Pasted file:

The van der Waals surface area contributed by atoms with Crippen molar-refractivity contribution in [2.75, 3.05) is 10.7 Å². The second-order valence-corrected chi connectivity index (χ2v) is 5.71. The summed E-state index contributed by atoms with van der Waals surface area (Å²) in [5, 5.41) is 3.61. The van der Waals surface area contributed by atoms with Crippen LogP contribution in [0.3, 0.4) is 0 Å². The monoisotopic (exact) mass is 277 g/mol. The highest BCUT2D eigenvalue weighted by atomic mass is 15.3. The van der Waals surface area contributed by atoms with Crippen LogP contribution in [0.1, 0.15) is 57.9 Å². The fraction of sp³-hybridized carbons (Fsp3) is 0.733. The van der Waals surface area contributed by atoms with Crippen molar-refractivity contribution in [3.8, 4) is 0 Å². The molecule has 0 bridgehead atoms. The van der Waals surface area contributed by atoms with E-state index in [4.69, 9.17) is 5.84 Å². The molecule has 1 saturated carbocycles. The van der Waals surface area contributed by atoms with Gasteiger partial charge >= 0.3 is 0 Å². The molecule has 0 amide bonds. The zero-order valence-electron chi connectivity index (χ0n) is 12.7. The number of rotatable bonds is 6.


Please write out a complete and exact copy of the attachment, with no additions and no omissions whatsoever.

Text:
The van der Waals surface area contributed by atoms with Crippen molar-refractivity contribution in [2.75, 3.05) is 10.7 Å². The second-order valence-corrected chi connectivity index (χ2v) is 5.71. The summed E-state index contributed by atoms with van der Waals surface area (Å²) in [5, 5.41) is 3.61. The van der Waals surface area contributed by atoms with Crippen LogP contribution in [0.3, 0.4) is 0 Å². The monoisotopic (exact) mass is 277 g/mol. The highest BCUT2D eigenvalue weighted by atomic mass is 15.3. The van der Waals surface area contributed by atoms with Crippen LogP contribution in [0.1, 0.15) is 57.9 Å². The fraction of sp³-hybridized carbons (Fsp3) is 0.733. The van der Waals surface area contributed by atoms with Crippen molar-refractivity contribution in [3.8, 4) is 0 Å². The molecule has 0 bridgehead atoms. The van der Waals surface area contributed by atoms with E-state index in [4.69, 9.17) is 5.84 Å². The molecule has 1 saturated carbocycles. The van der Waals surface area contributed by atoms with Gasteiger partial charge >= 0.3 is 0 Å². The molecule has 0 amide bonds. The zero-order valence-electron chi connectivity index (χ0n) is 12.7. The number of rotatable bonds is 6.